Jul 27, 2008 E.d. rated it it was ok  ·  review of another edition
Recommends it for: Hindustaniphiles
Recommended to E.d. by: manateestarz
I learned that India is not the tradition bound society it once was. I enjoyed learning about the new India but Jain didn't do a great job of making herself into an interesting character. I found her writing compelling enough to finish the book but it lacked a fascinating main character. Some of the editing was sloppy. My edition has a few sentences where words seem to be missing. This book was more like a long newspaper article. It does open the eyes of the western reader to realize that cosmop ...more
Aug 12, 2009 Roopali rated it did not like it  ·  review of another edition
I can't tell if I hated the writing or hated the writer. The only thing keeping Anita Jain from getting married is Anita Jain. And as an Indian single girl in her 30s, I can relate to how she's feeling and what she's going through, but Anita does some real bonehead things. And one thing is for certain, she'll never get married now after potential suitors get a wind of this book.
The Tick
Aug 22, 2009 The Tick rated it it was ok  ·  review of another edition
Shelves: india, memoir
A very shallow book that frequently veered off-topic.
Elevate Difference
In the interest of full disclosure, I am half South Asian on my father’s side. That being said, I was a more than just a little intrigued when I read a New York Times review of Anita Jain’s memoir in which she describes her experiences seeking a love match via the ancient tradition of the arranged marriage.

As the reader learns in the first few chapters of the novel, Jain, who was raised by parents who emigrated from India to California in the '60s, is all too familiar with American style dating.
Aug 30, 2008 Amanda rated it it was amazing  ·  review of another edition
Jain's writing was like a coherent, analytical treatise straight from the inner workings of my mind. I so enjoyed reading her heartfelt thoughts on dating, marriage, and the failures of Western courtship, her vivid descriptions of the new India, and the sometimes funny, sometimes horrifying but always touching encounters with American and Indian paramours. My only gripes were that she threw too many $20 words into the mix and that she failed to examine why she fell into the same old dating patte ...more
Meneesha Govender
Dec 08, 2010 Meneesha Govender rated it it was amazing  ·  review of another edition
Shelves: favorites
She's a successful journalist whose work has taken her to many countries. She was educated at Harvard University. She is a woman who has the world at her feet - or so it seems.

At 33, Anita, an Indian-American woman living in New York, is at that stage in her life where she really wants to meet the man of her dreams, sail off into the sunset and live happily ever after.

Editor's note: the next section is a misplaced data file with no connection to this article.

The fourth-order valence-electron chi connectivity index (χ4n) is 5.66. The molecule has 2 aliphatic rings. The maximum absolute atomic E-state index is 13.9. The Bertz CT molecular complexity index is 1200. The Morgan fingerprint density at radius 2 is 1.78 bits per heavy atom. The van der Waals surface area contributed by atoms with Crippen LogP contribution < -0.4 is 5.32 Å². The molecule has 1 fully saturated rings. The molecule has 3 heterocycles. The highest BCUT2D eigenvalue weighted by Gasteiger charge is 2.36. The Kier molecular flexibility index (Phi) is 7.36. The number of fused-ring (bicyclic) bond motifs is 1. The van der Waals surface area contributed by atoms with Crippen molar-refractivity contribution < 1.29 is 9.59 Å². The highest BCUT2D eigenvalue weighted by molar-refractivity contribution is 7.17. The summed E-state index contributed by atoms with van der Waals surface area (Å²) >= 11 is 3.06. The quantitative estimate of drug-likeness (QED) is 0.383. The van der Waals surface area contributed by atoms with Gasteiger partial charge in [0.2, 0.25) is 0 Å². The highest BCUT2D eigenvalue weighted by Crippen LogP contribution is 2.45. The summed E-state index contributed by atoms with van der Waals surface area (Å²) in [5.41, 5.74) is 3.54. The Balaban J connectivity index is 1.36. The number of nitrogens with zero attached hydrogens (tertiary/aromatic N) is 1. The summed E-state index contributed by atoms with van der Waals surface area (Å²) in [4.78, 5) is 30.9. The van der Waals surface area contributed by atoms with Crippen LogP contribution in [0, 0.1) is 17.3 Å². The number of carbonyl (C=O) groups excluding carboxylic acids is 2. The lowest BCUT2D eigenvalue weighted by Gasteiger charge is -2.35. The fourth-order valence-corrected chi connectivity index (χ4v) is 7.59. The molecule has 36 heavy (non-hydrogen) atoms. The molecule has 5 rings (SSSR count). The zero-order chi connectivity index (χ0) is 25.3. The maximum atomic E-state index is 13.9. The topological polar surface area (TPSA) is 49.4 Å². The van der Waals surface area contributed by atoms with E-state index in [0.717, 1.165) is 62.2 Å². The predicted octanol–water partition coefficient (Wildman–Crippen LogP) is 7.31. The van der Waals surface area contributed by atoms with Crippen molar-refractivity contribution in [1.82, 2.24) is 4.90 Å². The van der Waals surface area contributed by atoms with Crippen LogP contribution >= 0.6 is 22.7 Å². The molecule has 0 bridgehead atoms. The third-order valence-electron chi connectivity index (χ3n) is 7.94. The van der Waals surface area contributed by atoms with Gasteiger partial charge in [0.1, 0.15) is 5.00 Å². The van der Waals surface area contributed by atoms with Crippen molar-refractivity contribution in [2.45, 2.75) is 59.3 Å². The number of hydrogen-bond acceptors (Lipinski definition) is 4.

But her search for a suitable boyfriend, never mind suitable husband, is more difficult than she expects.

Having grown up in Ameri
Manta Rui
Apr 02, 2015 Manta Rui rated it did not like it  ·  review of another edition
Had to read this book for Literature class on postcolonial theory. The book is an astonishing waste of time, and i cannot believe i spent time reading such tripe.

Jain's autobiographical account of her search for a husband is uninspired, banal and trite writing that continues or tries to continue in the genre of the dime-a-dozen chick lit books that are mushrooming everywhere. There is nothing particularly interesting or striking about her writing, unless you count 'whiny' as a redeeming feature
Feb 03, 2014 Sasha rated it really liked it
"You just seem to pick the wrong guy" is the story of Jain's life..and she continues to do so throughout this novel. I kept wishing that she had someone there to help guide her from making the same mistakes over and over again. There were parts that I was cringing because I knew what was going to occur before I read it on the page. I know I made the same mistakes in my 20s spending time with men who were not worth my time but I can not claim that I see marriage in modern times beneficial to wome ...more
Apr 13, 2009 DMD rated it did not like it  ·  review of another edition
I decided to read this book based on somewhat positive media reviews. I overlooked the cover and picked it up from the library. This book begins as a bad version of Sex and the City where after some dating antics that don't work out, Anita just starts bawling during a picnic with friends in couples and decides to move to India to find a man. Her commentary about India is rather generalized and you aren't sure if she fact checked anything or is just making sweeping statements to awe her readers w ...more
Aug 16, 2008 Kirsten rated it really liked it  ·  review of another edition
A U.S.-born, Harvard-educated woman returns to her parents' native India to try to find a husband. Jain is a great writer and this book is fun. She does a great job explaining the more complicated pieces of Indian society, such as the caste system. I particularly enjoyed her comparison of the old India - a third-world country with strict class/caste rules and repression of women - and the New India, a technology-driven (think outsourcing) place where women are really coming into their own. The o ...more
May 04, 2010 Tamara rated it really liked it  ·  review of another edition
This review has been hidden because it contains spoilers. To view it, click here.